Hi Dan,

Being that the building inspector says I dont necessarily need a PE, I was only going to consult with my friend to discuss what I'm doing....not necessarily hire him to stamp my drawings. I don't have a problem hiring him should it be necessary for the building inspector, but if it's avoidable, I intend on avoiding it. This project is so small in scope, that he really wouldn't be interested in tying up his time to design something so simple due to it costing him too much time from the large scale projects he's typically involved with.

I mentioned the typical cantilevered retaining wall to demonstrate my plan only, not to imply that cantilevered retaining walls are typical for any project. I also have many typical details demonstrating block retaining walls, showing 16" cmu for the bottom courses up to the lower grade and 8" cmu for the remainder of the wall....this allowing for the stacked block or brick facade that I would want to add in the future for aesthetic reasons.

My plan was to use these details (which are for walls up to 10' high), which I know would be more than sufficient for what I'm retaining. In fact, I realize that it's overkill.....hence me inquiring here for additional ideas. And I do agree with you that there are more cost effective ways of doing this which are substantially easier to construct than what I just mentioned.

Personally, I don't feel comfortable using a segmented block wall for the situation in the back unless there's some sort of footing. I just envision sinking blocks into a bed of gravel or lateral shifting due to frost heave. I plan on researching this further to verify what actually holds this wall in place at the base. I guess that's the main question I have, what holds this wall in place from the potential lateral shifting of the entire wall?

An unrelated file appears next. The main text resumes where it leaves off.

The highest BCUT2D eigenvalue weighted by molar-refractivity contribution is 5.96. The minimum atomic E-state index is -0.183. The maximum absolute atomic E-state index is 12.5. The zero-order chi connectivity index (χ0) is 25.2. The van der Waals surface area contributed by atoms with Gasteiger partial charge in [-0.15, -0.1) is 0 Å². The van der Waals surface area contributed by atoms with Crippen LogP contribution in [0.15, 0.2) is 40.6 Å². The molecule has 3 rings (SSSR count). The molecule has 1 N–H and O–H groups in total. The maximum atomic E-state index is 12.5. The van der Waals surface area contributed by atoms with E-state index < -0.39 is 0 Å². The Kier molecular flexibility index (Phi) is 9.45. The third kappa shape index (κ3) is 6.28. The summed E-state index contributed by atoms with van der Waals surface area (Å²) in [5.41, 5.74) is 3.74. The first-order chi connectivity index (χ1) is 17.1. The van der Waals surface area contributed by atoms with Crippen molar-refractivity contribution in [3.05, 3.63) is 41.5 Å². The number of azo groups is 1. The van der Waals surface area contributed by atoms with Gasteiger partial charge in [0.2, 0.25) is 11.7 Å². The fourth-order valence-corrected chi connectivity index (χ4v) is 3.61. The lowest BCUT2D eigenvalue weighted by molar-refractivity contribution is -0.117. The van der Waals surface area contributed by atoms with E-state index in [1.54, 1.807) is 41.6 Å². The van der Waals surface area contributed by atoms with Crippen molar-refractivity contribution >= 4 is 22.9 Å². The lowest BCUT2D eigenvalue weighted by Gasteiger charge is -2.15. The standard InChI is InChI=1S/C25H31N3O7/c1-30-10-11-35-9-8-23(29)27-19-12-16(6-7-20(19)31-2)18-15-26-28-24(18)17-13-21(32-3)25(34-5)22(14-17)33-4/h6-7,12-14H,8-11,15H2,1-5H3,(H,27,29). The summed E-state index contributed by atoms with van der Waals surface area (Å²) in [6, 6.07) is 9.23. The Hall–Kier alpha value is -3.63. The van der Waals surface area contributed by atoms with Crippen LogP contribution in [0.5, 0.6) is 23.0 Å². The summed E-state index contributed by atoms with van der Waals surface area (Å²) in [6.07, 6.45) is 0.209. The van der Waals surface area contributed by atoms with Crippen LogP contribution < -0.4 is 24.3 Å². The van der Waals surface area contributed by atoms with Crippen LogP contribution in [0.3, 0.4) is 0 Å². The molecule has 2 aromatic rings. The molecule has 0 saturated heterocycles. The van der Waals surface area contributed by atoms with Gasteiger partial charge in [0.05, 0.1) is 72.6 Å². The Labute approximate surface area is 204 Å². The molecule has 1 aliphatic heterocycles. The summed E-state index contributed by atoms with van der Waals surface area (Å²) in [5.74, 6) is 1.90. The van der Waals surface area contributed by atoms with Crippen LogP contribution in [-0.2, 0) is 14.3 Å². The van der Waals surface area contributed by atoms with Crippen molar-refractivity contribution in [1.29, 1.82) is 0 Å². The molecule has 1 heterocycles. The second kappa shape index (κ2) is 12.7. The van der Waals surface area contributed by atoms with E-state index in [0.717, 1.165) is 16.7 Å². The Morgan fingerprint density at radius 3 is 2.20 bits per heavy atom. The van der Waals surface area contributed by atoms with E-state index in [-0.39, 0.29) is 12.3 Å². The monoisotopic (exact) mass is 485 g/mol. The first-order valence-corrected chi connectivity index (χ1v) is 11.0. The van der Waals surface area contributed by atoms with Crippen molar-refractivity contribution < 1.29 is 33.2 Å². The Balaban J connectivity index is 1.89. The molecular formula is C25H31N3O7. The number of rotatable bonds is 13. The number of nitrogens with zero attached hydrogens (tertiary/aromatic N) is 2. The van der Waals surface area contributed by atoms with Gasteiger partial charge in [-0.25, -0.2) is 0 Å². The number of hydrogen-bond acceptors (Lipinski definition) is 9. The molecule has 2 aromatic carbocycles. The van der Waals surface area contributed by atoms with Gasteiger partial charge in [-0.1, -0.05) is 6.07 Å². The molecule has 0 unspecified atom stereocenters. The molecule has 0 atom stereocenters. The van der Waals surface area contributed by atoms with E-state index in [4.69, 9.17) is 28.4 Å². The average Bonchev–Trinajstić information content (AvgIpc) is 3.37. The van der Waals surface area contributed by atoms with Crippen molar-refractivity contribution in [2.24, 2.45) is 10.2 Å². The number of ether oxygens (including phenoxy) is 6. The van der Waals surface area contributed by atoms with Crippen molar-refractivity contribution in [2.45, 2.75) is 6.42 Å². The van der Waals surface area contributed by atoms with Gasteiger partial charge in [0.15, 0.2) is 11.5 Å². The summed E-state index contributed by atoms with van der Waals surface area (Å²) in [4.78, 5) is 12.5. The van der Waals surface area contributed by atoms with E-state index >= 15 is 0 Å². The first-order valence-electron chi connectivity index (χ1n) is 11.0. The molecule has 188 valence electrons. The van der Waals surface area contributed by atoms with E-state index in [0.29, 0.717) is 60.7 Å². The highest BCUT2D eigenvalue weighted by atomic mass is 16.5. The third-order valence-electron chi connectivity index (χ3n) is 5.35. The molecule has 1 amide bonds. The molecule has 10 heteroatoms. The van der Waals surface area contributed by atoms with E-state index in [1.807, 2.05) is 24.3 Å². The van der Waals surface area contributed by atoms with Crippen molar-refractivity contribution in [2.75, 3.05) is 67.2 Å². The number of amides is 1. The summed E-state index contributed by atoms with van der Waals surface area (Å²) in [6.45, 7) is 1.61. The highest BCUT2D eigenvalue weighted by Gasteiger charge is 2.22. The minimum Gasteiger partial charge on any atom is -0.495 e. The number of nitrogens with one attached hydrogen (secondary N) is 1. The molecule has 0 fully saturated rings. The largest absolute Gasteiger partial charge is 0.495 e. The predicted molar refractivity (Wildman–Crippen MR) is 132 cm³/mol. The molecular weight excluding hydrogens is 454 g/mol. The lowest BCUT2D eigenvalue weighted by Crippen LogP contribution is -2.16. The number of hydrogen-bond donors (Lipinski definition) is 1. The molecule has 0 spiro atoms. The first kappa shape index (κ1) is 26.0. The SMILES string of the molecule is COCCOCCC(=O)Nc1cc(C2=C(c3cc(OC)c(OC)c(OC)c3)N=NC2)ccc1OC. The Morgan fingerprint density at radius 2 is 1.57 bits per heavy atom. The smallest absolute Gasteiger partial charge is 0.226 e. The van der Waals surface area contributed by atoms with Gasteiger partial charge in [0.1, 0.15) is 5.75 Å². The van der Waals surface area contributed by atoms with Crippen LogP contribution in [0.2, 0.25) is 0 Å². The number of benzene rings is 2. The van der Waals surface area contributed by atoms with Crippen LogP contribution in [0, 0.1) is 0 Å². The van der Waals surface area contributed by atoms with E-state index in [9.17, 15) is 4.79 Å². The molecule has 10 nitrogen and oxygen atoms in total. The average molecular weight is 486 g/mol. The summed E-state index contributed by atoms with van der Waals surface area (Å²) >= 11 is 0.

When you say segmented retaining wall, I'm assuming that you mean the interlocking blocks that you typically find at larger stores such as lowes or home depot. Please correct me if I'm wrong. Also, please feel free to elaborate on the lack of footing that I seem to be hung up on. I really appreciate any insight you have.
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Segmental block retaining walls use cmu (concrete masonry units), stacked together. When the wall gets higher than about four feet, the wall also needs soil reinforcing, which is often provided by cloth, sometimes by metal wire mesh, and sometimes by metal or plastic straps. The exact technique is normally specified by the manufacturer.

Segmental block walls typically require only a gravel or crushed stone footing, you don't need a concrete footing, you just need reasonably strong soil, no organics, no soft clay, no loose silt. The manufacturer of the blocks will generally provide a footing detail for their particular block. The blocks do not shift because the blocks actually do very little work, the soil behind the blocks provides the majority of the support, which is totally different than a cantilever retaining wall, where the concrete in the wall provides the majority of support for the wall.

When the wall is four feet or taller (each manufacturer has a different cutoff), the soil is reinforced as I noted above, which again allows the blocks to do little work. This type of wall is easy to build, flexible, strong, and cost effective. Frost heave is not an issue unless you have soil which is highly prone to frost heave, which generally means you have fine sand or silt, in which case you should consult with the manufacturer of the blocks for recommendations on the footing required. This type of wall, like other walls, normally requires drainage on the uphill side of the wall. See manufacturer's recommendations for the method of draining.

The wall also requires select granular backfill (structural fill) on the uphill side. The manufacturer will specify the mix, which generally contains gravel or crushed stone, sand, and a controlled amount of silt. The manufacturer will show in their details how much structural fill is required.